US 5545892 A
A spool for receiving a fiber optic sensor coil includes a single, substantially-planar mounting flange and a central hub. The coil can be directly wound upon the hub. The coil is mounted transverse to the plane of the mounting flange and is unconfined in that direction as the surface of the hub is substantially non-adhesive with respect to the inner layer of the coil. This allows axial coil expansion with increases in temperature without generating gyro bias errors. The device is also substantially free from vibration-induced bias errors due to the relatively high resonant frequency (vis a vis environmental vibration) of the integral spool-plus-coil structure.
1. A rotation sensor for use in a fiber optic gyroscope comprising, in combination:
a) a spool comprising a substantially-planar mounting flange and a centrally-located substantially cylindrical hub having an outer surface and whose axis of rotation is orthogonal to the plane of said flange;
b) a continuous optical fiber, said fiber being wound upon said hub in a coil comprising a plurality of layers of coaxial turns embedded in a potting material of preselected composition and including an inner surface whereby said outer surface of said hub is in contact with said inner surface of said coil;
c) one end of said coil being fixed to a surface of said mounting flange; and
d) said outer surface of said hub being including a coating layer of material selected so that the coefficient of friction of said outer surface of said hub with respect to said inner surface of said coil is less than or equal to 0.12.
2. A rotation sensor as defined in claim 1 further characterized in that said spool is of molded carbon composite material.
3. A rotation sensor as defined in claim 1 further characterized in that said spool is of titanium.
4. A rotation sensor as defined in claim 1 wherein said coating layer comprises a predetermined polymer.
5. A rotation sensor comprising, in combination:
a) a substantially cylindrical coil including an inner surface and comprising a plurality of layers of coaxial turns of optical fiber embedded in a potting material;
b) a spool for mounting said coil, said spool comprising a substantially-planar mounting flange and including a centrally positioned cylindrical hub having an outer surface and an axis of rotation orthogonal to the plane of said flange;
c) the inner surface of said coil being in contact with the outer surface of said hub;
d) one end of said coil being fixed to a surface of said mounting flange; and
e) the outer surface of said hub including a coating layer of material selected so that the coefficient of friction of said outer surface of said hub with respect to said inner surface of said coil is less than or equal to 0.12.
6. A rotation sensor as defined in claim 5 further characterized in that said spool is of molded carbon composite material.
7. A rotation sensor as defined in claim 5 further characterized in that said spool is of titanium.
8. A rotation sensor as defined in claim 5 wherein said coating layer comprises a predetermined polymer.
9. In a rotation sensor of the type that includes a coil having an inner surface and formed of a plurality of layers of turns of optical fiber encapsulated in a potting material and wound about the outer surface of a central hub of a spool of the type that includes at least one flange, the improvement comprising the outer surface of said hub being non-adhesive to said inner surface of said potted coil.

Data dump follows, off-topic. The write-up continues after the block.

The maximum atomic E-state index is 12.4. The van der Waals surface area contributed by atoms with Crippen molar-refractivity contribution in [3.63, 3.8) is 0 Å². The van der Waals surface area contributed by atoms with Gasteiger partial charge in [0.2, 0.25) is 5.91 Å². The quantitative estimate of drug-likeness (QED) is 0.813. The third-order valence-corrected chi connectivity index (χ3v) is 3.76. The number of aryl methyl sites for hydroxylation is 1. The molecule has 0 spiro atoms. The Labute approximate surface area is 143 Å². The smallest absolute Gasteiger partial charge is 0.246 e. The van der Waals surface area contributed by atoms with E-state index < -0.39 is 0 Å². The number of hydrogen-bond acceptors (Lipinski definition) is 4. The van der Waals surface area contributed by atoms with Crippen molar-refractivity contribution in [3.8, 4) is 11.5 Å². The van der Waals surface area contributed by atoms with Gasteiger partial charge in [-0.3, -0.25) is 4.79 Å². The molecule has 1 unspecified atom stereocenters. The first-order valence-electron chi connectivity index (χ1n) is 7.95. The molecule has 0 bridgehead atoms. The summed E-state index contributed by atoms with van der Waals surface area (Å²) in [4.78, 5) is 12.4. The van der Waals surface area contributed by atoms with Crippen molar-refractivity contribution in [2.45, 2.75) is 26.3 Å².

10. A rotation sensor as defined in claim 9 wherein one end of said coil is fixed to a surface of said mounting flange.
11. A rotation sensor as defined in claim 10 wherein said outer surface of said hub includes a coating layer of material selected so that the coefficient of friction of said outer surface of said hub with respect to said inner surface of said coil is less than or equal to 0.12.
12. A rotation sensor as defined in claim 11 further characterized in that said spool is of molded carbon composite material.
13. A rotation sensor as defined in claim 11 further characterized in that said spool is of titanium.
14. A rotation sensor as defined in claim 11 wherein said coating layer comprises a predetermined polymer.
1. Field of the Invention
The present invention relates to sensor coils for fiber optic gyroscopes. More particularly, this invention pertains to an arrangement for supporting a potted sensor coil that minimizes temperature-induced Shupe effect due to fiber stressing.
2. Description of the Prior Art
A fiber optic gyroscope comprises the following main components: (1) a light source, (2) a beamsplitter (either a fiber optic directional coupler or an integrated-optics Y-junction), (3) a fiber optic coil, (4) a polarizer (and sometimes one or more depolarizers), and (5) a detector. Light from the light source is split by the beamsplitter into copropagating and counterpropagating waves that travel through the sensing coil. Associated electronics measures the phase relationships between the two interfering, counterpropagating beams of light that emerge from the opposite ends of the coil. The difference between the phase shifts experienced by the two beams provides a measure of the rate of rotation of the platform to which the instrument is fixed.